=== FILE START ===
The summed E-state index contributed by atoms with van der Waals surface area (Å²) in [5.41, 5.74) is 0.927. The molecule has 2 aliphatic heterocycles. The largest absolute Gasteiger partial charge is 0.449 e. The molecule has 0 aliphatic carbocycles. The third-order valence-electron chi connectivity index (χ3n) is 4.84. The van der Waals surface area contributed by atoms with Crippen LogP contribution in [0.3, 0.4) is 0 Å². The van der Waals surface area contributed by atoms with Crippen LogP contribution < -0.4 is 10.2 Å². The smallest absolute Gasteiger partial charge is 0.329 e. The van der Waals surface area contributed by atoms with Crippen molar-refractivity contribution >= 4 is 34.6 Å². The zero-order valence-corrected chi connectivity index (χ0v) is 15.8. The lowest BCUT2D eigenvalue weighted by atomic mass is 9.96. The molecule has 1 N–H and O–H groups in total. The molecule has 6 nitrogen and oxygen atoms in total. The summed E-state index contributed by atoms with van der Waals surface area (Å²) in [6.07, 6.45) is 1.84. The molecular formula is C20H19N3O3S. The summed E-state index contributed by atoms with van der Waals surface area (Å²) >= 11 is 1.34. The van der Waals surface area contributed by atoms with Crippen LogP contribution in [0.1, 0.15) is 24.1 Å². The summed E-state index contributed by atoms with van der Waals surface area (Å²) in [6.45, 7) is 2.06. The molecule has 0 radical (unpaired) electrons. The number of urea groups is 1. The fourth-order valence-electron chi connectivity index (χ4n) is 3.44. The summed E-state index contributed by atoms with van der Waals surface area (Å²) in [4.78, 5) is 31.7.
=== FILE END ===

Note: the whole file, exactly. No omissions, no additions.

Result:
The summed E-state index contributed by atoms with van der Waals surface area (Å²) in [5.41, 5.74) is 0.927. The molecule has 2 aliphatic heterocycles. The largest absolute Gasteiger partial charge is 0.449 e. The molecule has 0 aliphatic carbocycles. The third-order valence-electron chi connectivity index (χ3n) is 4.84. The van der Waals surface area contributed by atoms with Crippen LogP contribution in [0.3, 0.4) is 0 Å². The van der Waals surface area contributed by atoms with Crippen LogP contribution < -0.4 is 10.2 Å². The smallest absolute Gasteiger partial charge is 0.329 e. The van der Waals surface area contributed by atoms with Crippen molar-refractivity contribution >= 4 is 34.6 Å². The zero-order valence-corrected chi connectivity index (χ0v) is 15.8. The lowest BCUT2D eigenvalue weighted by atomic mass is 9.96. The molecule has 1 N–H and O–H groups in total. The molecule has 6 nitrogen and oxygen atoms in total. The summed E-state index contributed by atoms with van der Waals surface area (Å²) in [6.07, 6.45) is 1.84. The molecular formula is C20H19N3O3S. The summed E-state index contributed by atoms with van der Waals surface area (Å²) >= 11 is 1.34. The van der Waals surface area contributed by atoms with Crippen LogP contribution in [0.1, 0.15) is 24.1 Å². The summed E-state index contributed by atoms with van der Waals surface area (Å²) in [6.45, 7) is 2.06. The molecule has 0 radical (unpaired) electrons. The number of urea groups is 1. The fourth-order valence-electron chi connectivity index (χ4n) is 3.44. The summed E-state index contributed by atoms with van der Waals surface area (Å²) in [4.78, 5) is 31.7.